The Complacency of White Liberal Theatre

Sometimes, you read an article someone posts, and you just want to write something up. A friend of mine, who is very active in the social justice arena, with a particular sensitivity to marginalized voices and communities, and commitment to ensuring those voices are heard, posted a link to a very interesting article titled: “Les Miserables, Black Lives Matter, and the Complacency of White Liberal Theatre Communities“.

The article related the story of an actor in tech for Les Miserables in Baltimore at the time of the Baltimore riots. The story pointed out the complacency of the typical white liberal theatre audience, as the author noted:

It suddenly occurred to me that I was in a musical about a group of young students who – after years of enduring inequality, poverty, and police brutality – resort to violence. The heroes of this story stage a revolution, aiming their guns and animosity towards abusive police officers.

And this musical is revered by white people.

The article noted this was acceptable revolution: Poor whites rising up against rich whites. But if they were people of color? A different story. As the author wrote:

You watch Javert mistreat and brutalize innocent French citizens, and you despise him. You watch Jean Valjean – a criminal swept up in the effects of mass incarceration and an unjust prison system – amend his ways, and you forgive him. You watch the people of Paris struggling to survive, bearing the burden of uneven distribution of wealth, and you empathize with them. You watch students rise up – violently – against these forces of oppression, and you cheer them on. When they are killed by militarized police forces, you mourn for them. Not once do you utter, “Well, they should have formed a peaceful demonstration if they didn’t want to be killed,” or “Javert was just trying to do his job,” or, “These young men were dangerous criminals,” or even, “You can’t fight hate with hate!”

But if their bodies were black, if they were wearing hoodies, if the setting were not 19th century France, but rather 21st century America…you would find ways to justify Javert’s actions. You would call these young men thugs. You would start quoting Martin Luther King jr. in a vacuum, to invalidate their struggle. Or you’d refrain from saying anything at all.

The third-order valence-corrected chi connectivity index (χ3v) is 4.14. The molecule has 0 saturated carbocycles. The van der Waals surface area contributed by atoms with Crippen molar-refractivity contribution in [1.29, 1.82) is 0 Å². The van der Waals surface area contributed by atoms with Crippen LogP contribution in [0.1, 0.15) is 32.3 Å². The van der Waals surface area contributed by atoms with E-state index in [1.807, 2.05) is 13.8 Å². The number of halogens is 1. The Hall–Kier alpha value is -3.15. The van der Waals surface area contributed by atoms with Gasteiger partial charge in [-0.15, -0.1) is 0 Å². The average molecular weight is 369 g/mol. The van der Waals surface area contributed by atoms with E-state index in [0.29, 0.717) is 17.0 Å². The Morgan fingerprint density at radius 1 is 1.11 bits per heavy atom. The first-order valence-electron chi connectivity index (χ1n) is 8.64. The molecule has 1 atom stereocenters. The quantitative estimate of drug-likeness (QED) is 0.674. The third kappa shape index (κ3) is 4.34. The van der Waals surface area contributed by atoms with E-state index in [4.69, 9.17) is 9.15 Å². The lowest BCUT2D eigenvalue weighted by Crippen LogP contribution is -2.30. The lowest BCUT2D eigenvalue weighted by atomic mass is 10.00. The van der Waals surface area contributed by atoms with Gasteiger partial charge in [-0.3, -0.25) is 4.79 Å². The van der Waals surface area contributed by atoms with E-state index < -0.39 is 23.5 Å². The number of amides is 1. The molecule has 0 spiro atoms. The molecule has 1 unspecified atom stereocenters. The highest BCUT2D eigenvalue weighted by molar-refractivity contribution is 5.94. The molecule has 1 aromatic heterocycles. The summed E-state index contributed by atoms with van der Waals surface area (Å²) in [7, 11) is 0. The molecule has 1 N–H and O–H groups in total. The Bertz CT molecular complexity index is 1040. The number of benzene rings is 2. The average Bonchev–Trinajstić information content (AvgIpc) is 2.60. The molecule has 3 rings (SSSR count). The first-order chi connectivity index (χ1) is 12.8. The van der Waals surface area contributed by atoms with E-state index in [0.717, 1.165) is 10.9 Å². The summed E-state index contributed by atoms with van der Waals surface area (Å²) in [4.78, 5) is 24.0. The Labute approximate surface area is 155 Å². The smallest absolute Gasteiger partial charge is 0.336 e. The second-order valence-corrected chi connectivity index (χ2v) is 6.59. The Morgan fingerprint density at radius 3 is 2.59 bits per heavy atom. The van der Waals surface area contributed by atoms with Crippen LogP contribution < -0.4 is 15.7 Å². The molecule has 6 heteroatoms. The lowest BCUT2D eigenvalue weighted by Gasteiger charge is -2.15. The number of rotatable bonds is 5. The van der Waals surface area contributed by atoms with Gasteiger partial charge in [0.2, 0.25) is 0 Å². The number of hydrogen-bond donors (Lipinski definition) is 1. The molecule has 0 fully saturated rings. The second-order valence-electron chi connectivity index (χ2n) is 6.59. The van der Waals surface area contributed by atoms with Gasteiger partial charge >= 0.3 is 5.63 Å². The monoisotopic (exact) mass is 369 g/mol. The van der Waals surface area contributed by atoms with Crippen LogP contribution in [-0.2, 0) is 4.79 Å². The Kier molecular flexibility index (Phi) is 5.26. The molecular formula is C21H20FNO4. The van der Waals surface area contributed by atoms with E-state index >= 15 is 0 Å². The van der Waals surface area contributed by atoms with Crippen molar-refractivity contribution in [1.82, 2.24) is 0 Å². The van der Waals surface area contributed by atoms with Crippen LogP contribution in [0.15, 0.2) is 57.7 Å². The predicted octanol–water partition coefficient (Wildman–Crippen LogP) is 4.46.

This made me wonder — as a theatregoer — how the audience would react to a reinterpretation of Les Miserables — preserving the music, but translating the story to any urban inner city, and the revolutionaries, criminals, and prostitutes as people of color. We do these translations all the time to Shakespeare. What would the audience reaction be? Would a director have the temerity to try it?

Theatre is supposed to be one of the true venues that speaks to power. But the majority of live musicals fail to do so. This is often due to safety and cost: the people that are supposed to be able to hear can’t shell out the funds. Even when you have a musical that speaks the vernacular — a Hamilton — the audience that needs to see it can’t afford it. I’ve long bemoaned the fact that the only time I see people of color in an audience is when the corresponding color is one stage — and when the color is on the stage, the white folks in the audience often disappear. Don’t believe me? Attend a performance of The Color Purple. I saw this regularly at the Pasadena Playhouse when they put on African-American themed shows.

And actors of color? The lack of diversity in the audience is often a mirror of the lack of diversity on stage. Only recently have musicals about Asians cast Asians in the roles. This is largely due to efforts of folks like David Henry Hwang, and the recent casting of things like Flower Drum Song, The King and I, and Allegiance.  But jobs for actors of color are much harder these days.

There are places where these voices are heard and cast: in the small intimate theatre scene. I see and hear about innovative and questioning theatre all the time from the 99 seat community here in Los Angeles. But as you move up to the larger theatres, that largely disappears. Venues such as the Pasadena Playhouse have made attempts to broaden the audience, but it is unclear if they have been successful in the long term.

What are your thoughts? What should the theatre community due to ensure that the concerns of the marginalized are heard? That the stories tell what is happening? That there is diversity on stage and in the audience?


A Swinging Good Time | Doc Severinsen at VPAC